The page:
• Exponentials dominate polynomials,
• Polynomials dominate logarithms,
• Among exponentials, larger bases dominate smaller,
• Among polynomials, higher powers dominate lower,

For example, consider the function $x{{e}^{x}}$. The exponential function dominates the polynomial. As $x\to \infty$, the graph looks like an exponential approaching infinity; that is, $\displaystyle \underset{x\to \infty }{\mathop{\lim }}\,x{{e}^{x}}=\infty$. As  $x\to -\infty$ the graph looks like an exponential with very small but still positive values; that is $\displaystyle \underset{x\to -\,\infty }{\mathop{\lim }}\,x{{e}^{x}}=0$.

Another example, consider a rational function (the quotient of two polynomials). If the numerator is of higher degree than the denominator, as $x\to \pm \infty$ the numerator dominates, and the limit is infinite. If the denominator is of higher degree, the denominator dominates, and the limit is zero. (And if they are of the same degree, then the limit is the ratio of the leading coefficients. Dominance does not apply.)

Dominance works in other ways as well. Consider the graphs of $y=3{{x}^{2}}$ and $y={{2}^{x}}$. In a standard graphing window, the graphs appear to intersect twice. But on the right side the exponential function is lower than the polynomial. Look farther out and farther up, the exponential dominates and will eventually lie above the polynomial   (after x = 7.334).

Here’s an example that pretty much has to be done using the dominance approach.

$\displaystyle \underset{x\to \infty }{\mathop{\lim }}\,\frac{\ln \left( {{x}^{5}} \right)}{{{x}^{0.02}}}=0$

The polynomial function in the denominator, even with the very small exponent, will dominate the logarithm function. The denominator will eventually get larger than the numerator and drive the quotient towards zero. We will return to this function when we know about finding maximums and points of inflection and find where it starts decreasing. For more on this see my post Far Out!

# Why Limits?

There are four important things before calculus and in beginning calculus for which we need the concept of limit.

1. The first is continuity. Most of the time in pre-calculus mathematics and in the calculus we deal with nice continuous functions or functions that are not continuous at just a few points. Limits give us the vocabulary and the mathematics necessary to describe and deal with discontinuities of functions. Historically, the modern (delta-epsilon) definition of limit comes out of Weierstrass’ definition of continuity.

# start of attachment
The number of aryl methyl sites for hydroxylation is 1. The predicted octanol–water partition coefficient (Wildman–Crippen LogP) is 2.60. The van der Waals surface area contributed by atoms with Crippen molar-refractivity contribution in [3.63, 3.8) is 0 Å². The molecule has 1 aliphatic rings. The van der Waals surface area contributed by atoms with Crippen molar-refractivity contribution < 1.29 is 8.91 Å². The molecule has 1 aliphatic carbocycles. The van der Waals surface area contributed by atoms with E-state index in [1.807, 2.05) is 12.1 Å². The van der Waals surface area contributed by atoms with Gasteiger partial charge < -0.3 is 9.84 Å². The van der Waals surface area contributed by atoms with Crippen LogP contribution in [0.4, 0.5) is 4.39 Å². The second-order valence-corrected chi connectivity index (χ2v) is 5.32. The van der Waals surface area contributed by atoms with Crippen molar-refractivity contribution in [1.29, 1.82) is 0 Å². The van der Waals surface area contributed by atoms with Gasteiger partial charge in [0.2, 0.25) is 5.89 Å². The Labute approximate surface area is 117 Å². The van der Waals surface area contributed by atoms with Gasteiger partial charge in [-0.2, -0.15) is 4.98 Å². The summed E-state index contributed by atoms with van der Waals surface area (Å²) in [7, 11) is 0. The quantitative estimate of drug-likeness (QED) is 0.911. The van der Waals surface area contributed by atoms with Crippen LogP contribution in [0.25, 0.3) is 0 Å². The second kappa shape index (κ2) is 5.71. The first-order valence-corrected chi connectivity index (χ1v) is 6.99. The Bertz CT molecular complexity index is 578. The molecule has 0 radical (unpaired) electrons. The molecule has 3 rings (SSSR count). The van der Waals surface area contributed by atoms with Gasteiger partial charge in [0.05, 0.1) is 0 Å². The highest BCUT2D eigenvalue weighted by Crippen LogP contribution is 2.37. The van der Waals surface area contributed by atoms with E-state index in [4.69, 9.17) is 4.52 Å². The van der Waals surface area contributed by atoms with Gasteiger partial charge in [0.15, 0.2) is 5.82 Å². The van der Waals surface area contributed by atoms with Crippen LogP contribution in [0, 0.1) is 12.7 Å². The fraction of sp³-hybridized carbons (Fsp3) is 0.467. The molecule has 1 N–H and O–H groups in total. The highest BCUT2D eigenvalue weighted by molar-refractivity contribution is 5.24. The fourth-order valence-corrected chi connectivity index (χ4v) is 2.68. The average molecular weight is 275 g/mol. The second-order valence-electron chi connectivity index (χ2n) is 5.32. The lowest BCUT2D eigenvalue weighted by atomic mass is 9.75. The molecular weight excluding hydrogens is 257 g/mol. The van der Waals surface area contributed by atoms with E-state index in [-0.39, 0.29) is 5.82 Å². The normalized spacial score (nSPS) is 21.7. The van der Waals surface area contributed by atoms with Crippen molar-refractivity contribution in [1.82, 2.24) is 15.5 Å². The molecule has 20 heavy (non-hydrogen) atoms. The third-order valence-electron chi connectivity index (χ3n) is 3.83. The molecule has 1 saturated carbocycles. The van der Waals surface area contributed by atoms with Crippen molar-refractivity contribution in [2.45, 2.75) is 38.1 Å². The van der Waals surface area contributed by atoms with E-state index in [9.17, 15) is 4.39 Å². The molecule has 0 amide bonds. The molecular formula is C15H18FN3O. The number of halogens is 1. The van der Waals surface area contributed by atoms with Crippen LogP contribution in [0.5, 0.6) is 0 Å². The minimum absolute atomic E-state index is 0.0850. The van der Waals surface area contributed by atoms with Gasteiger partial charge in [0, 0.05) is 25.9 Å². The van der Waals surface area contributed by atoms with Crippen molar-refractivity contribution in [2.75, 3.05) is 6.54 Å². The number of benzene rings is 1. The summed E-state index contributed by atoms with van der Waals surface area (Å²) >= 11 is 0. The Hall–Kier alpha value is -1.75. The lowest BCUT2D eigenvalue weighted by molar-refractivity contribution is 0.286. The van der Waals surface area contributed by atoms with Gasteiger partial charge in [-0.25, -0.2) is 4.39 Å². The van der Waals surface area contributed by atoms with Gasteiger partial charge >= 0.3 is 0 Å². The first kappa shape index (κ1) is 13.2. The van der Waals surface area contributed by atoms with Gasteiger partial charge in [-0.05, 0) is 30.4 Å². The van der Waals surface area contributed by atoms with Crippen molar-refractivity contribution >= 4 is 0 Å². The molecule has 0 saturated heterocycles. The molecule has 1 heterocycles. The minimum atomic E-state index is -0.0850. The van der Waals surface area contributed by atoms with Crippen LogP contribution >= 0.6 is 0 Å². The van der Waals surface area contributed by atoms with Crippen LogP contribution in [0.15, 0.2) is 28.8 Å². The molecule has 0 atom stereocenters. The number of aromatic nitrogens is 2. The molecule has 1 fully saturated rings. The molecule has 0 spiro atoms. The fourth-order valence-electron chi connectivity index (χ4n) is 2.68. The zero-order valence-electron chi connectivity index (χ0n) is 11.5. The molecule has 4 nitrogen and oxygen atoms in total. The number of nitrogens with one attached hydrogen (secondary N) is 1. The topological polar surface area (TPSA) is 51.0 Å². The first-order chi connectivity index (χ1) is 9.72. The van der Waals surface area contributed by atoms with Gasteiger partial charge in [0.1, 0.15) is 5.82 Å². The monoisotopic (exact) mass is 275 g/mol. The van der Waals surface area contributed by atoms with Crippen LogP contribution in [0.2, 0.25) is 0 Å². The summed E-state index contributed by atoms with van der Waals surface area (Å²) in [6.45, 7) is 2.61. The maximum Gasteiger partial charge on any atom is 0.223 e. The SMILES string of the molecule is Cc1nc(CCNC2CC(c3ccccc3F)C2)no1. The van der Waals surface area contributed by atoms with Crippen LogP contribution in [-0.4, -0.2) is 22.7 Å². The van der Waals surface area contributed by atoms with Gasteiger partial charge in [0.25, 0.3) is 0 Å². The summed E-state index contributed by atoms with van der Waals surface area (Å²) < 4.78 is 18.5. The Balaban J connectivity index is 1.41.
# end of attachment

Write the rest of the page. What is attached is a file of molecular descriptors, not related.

2. Asymptotes: A vertical asymptote is the graphical feature of function at a point where its limit equals positive or negative infinity. A horizontal asymptote is the (finite) limit of a function as x approaches positive or negative infinity.

Ideally, one would hope that students have seen these phenomena and have used the terms limit and continuity informally before they study calculus. This is where the study of calculus starts. The next two items are studied in calculus and are based heavily on limit.

3. The tangent line problem. The definition of the derivative as the limit of the slope of a secant line to a graph is the first of the two basic ideas of the calculus. This single idea is the basis for all the concepts and applications of differential calculus.

4. The area problem. Using limits it is possible to find the area of a region with a curved side, even if the curve is not something simple like a semi-circle. The definite integral is defined as the limit of a Riemann sum and gives the area regions with a curved side. This then can be extended to huge number of very practical applications many having nothing to do with area.

So these are the main ways that limits are used in beginning calculus. Students need a good visual  understanding, what the graph looks like,  of the first two situations listed above and how limits describe and define them. This is also necessary later when third and fourth come up.

# The First & Second Day of School

Some suggestions for the first days of school:

There has to be a first day, so make the most of it. Take roll; make sure everyone is in the right place. Give out the textbooks. Explain about calculators and so on.

A word about reviewing at the beginning of the year: Don’t!

If you textbook’s first chapter is  a review of pre-calculus, then assign the class to read this chapter. Tell the class that the next day your will answer any questions they have and, after that, for the rest of the year they should refer back to this chapter when they need more information on these topics.

Start day 2 with your first lesson on limits.

Plan to review material from Kindergarten thru pre-calculus when the topics come up during the year – and they will come up. In some cases, plan for them to come up. For instance, the year usually begins with the study of limits. In connection with limits you will be looking at lots of graphs: this is a perfect time to review the graphs of the parent functions, a lot of the terminology related to graphs, discontinuities, asymptotes, and even the values of the trigonometric functions of the special angles.

Months from now you will teach about the derivatives of inverse functions.  That is when you review inverses. Review inverses now and you will have to do it later anyway.